Thanksgiving Mise-en-Scène

Thanksgiving 2012 Montage“think like Coppola or Demille when planning your table” 

Mise-en-scène, as taught in my college film studies course, is a cinematic term which refers to everything that appears before the camera and its arrangement – the composition of sets, props, actors, costumes, and lighting. When I’m planning a party, an event, or even a simple dinner party, I always keep this concept front of mind. I think that entertaining is very much a production (either large or small scale).

Framed in this light, Thanksgiving at the Richmond is for sure an epic.  Filled with tradition, a little excess, and a few novel touches each year. It has become a must attend ritual for the 18 or so folks who gather around our table. And for me it is my very favorite day of the year (thanks in part to lots of help from guests, bloody marys and lorazepam).

For sure the holiday is all about the food (I go the traditional route); but to me it is even more about the table.  Nothing makes guests feel more festive, or welcome, than walking in to a dining room and seeing a thoughtfully planned and attractively executed table-scape with a place set just for them.

Here is a round-up of the “props” I used to create last year’s Enchanted Forest motif:

1 – The centerpieces were made with Burnt Orange Calla Lilies, Purple Artichokes and Light Pink Peonies to add fall color and a natural feel.
2Festive Quail Friends from Wisteria added some still life to the table.
3 – The place settings were on Customized Cranes Cards (a thoughtful host gift from a friend).
4Faux Bois dishes: a discontinued pattern from Marta Stewart & Burliegh
5 – Rather than spend a fortune on a table cloth, I used 12 yards of Mineral Linen from a close out bin.

6 – I love My Drap tear off cotton napkins – here I used  Brown Gingham in the luncheon size.

7Indian Corn painted with Metallic Paint and then sprinkled with extra fine Gold Glitter added some sparkle to the arrangement
8Hermes “Les Maisons Enchantées” salad/dessert plates – a slow building personal collection of mine.
9 – And finally, lots and lots of of Reidel for Target wine glasses to catch light and inspire toasting.


Fried Chicken & Fixin’s for Jen’s 40th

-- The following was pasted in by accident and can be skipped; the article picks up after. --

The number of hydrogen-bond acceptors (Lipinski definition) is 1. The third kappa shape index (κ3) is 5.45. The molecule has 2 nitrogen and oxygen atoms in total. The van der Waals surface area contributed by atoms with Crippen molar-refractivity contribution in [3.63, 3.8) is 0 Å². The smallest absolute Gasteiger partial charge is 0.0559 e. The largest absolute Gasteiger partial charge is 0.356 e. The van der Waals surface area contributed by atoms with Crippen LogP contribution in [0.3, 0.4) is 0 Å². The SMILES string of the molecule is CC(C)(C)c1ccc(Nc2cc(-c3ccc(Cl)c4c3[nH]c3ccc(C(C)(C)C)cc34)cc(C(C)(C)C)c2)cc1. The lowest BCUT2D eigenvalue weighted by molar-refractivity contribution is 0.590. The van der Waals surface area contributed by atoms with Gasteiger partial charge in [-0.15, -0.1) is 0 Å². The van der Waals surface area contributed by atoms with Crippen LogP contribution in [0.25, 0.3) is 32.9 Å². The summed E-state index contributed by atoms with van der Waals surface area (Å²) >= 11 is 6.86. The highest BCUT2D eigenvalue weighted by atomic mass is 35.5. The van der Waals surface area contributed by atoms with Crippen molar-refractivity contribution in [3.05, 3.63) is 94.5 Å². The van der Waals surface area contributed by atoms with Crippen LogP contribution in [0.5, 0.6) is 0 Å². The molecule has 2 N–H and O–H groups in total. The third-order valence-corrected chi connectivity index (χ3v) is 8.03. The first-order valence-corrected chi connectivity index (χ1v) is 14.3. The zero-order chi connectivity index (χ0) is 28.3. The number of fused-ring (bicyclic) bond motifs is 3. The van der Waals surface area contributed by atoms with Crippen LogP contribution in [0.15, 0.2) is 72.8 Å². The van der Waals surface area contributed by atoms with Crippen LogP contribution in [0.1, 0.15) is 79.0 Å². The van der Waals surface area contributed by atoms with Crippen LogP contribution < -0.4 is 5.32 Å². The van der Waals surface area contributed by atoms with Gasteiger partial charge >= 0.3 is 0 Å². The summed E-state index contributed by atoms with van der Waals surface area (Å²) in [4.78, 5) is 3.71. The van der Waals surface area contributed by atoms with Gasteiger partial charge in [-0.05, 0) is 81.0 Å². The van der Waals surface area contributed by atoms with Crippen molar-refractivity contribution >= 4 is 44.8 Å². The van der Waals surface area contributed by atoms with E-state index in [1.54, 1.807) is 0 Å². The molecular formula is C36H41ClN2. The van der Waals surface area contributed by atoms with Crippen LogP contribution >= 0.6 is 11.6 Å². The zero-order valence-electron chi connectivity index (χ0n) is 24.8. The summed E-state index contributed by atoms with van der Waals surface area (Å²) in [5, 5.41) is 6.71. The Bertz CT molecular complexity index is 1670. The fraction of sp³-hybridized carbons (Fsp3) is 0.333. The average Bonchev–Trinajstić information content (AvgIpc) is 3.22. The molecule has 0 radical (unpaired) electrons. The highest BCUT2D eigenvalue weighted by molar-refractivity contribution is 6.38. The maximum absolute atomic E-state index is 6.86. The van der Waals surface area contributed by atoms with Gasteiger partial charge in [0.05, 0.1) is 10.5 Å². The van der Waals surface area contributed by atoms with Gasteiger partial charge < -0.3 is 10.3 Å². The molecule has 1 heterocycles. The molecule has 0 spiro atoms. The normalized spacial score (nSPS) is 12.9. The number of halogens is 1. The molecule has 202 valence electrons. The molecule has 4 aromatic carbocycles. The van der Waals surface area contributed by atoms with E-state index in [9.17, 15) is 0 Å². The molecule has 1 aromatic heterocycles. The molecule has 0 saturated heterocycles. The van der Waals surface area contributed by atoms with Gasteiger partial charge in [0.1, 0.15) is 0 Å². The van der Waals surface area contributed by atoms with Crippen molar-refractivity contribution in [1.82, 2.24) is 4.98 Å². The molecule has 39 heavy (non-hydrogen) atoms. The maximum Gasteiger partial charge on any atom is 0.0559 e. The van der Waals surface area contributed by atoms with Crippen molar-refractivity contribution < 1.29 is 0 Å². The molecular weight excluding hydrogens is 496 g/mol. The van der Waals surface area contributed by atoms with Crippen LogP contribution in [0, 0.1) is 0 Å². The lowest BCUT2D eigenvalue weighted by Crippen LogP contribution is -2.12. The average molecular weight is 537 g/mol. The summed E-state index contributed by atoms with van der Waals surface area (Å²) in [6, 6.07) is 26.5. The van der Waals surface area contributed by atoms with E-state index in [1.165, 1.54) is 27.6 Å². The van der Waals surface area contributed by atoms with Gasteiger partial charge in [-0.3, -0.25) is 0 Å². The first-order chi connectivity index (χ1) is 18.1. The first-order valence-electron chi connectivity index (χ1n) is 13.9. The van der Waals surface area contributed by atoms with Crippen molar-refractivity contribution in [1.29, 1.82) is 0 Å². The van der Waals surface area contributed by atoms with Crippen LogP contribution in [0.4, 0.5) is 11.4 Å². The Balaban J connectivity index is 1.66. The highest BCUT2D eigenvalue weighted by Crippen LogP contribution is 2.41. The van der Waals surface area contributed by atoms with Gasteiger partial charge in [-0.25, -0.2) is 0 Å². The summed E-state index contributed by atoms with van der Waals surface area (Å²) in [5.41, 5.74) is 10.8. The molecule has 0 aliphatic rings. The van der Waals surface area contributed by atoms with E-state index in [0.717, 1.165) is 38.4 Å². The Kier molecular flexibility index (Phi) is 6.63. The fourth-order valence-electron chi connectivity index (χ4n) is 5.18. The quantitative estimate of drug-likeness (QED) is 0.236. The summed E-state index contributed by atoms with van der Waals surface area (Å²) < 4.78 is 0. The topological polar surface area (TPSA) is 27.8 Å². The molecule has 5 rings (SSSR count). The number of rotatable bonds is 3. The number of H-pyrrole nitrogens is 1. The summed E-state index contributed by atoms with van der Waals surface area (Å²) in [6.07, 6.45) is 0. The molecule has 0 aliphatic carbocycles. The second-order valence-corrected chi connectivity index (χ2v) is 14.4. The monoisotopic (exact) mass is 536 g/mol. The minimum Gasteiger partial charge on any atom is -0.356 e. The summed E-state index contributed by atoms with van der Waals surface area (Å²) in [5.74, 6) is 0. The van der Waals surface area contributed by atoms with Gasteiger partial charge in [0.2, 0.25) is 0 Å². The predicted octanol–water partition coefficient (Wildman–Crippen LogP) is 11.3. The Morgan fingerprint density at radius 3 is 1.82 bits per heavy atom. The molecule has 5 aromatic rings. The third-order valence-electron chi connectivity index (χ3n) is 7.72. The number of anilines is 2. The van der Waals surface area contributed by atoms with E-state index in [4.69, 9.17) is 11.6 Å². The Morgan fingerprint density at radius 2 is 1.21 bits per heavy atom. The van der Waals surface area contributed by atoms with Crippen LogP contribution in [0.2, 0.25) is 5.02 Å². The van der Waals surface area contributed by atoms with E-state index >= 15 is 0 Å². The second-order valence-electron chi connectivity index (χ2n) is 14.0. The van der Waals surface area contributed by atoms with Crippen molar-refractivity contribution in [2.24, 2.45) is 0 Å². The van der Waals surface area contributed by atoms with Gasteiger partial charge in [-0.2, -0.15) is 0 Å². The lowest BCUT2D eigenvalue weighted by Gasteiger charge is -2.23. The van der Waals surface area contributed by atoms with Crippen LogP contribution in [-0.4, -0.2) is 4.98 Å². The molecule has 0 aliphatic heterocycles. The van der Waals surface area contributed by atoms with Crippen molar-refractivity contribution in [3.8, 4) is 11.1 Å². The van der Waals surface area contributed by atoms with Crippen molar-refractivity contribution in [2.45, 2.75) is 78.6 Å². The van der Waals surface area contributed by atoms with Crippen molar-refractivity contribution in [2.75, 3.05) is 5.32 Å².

fried chicken“Buttermilk Fried Chicken, with all the trimmings, the center of a festive 40th birthday celebration for Dr. Kim.”

Jen at TableWe’ve held three fortieth Birthday parties at The Richmond in as many years. Themes have ranged from a Staten Island BBQ to a Throwback Fraternity House Mixer. So for my dear friend Jennifer Kim, I was challenged to forge a new route. I wanted to host a casual Sunday event where many different people from all factions of her life could interact in a meaningful way and have fun. Since everyone (including Jen) goes crazy for my Buttermilk Fried Chicken, a recipe and process adapted over many years (with a lot of influence from my Mississippi grandmother), so that seemed like a natural menu choice. Who doesn’t like fried chicken? I’ve even seen vegetarians fight over one of my drumsticks. So from there the Fried Chicken & Fixin’s Brunch was hatched (pun intended).

Sides MontageAs good as the Chicken is (and it is good – more about that later), any successful picnic (indoors or out) it is all about the sides. Because I was cooking for 50 people – I wanted to make sure I had guaranteed hits on my table. For this reason the four I picked were all tried and true classics. First up Buttermilk and Dill Potato Salad with a garnish of sliced boiled eggs (thanks Martha). Next, Creamy BBQ Peanut Coleslaw (it sounds strange but this combo really works). Then Pesto Pasta Salad with Peas and Pine Nuts is always a hit (thanks Ina). And no authentic Southern gathering would be complete without Crustless Pimento Cheese Sandwiches on White Bread (thanks Mom). Judging from the empty serving bowls, and the 4 dozen pimento cheese sandwiches which were gone in a flash, I was four for four here. I love it when there are no leftovers – so following the recipe’s serving sizes I planned on a half portion per guest. And as the host this menu worked well for me too. I deliberately chose recipes which could be made earlier that morning and refrigerated or where the components could be prepped ahead of time and combined at the last minute. This was critical – as I had almost 100 pieces of Chicken to fry.

imageThe secret to great Fried Chicken is mostly process driven. My late Grandmother Wanda’s bird was the blue ribbon standard in my family. A few years before she passed away I called her specifically to talk Fried Chicken. I had done a lot of research and seen that many chefs recommended frying the chicken until it was just lightly brown and then finishing it in the oven for about a half hour. This allowed for simultaneous serving and a more uniform cooking process. I expected my Grandmother to shudder at this notion – as I had only seen her tending chicken one piece at a time. Instead she told me this was the way her mother cooked fried chicken when she was growing up on a small farm in Iowa. This was the only endorsement I needed. And after many batches I can now attest that the process works (bring the chicken out of the oven when the internal temperature in the breast reaches 160 degrees).

My other Secrets for Fabulous Fried Chicken:

  1. Brine the chicken overnight in buttermilk and salt to guarantee moistness and infuse flavor (I also add Crystal Hot Sauce to add a slight kick).
  2. The paper bag method works. Combine the flour and seasonings in a paper grocery bag, drop the pieces in one by one, shake to coat. This a sure a sure fire way to uniformly coat each piece – and the bags make clean up a breeze.
  3. After you have it coated put the chicken back in the fridge on racks in baking trays and refrigerate for a half hour. This allows the coating to set and adhere to the chicken.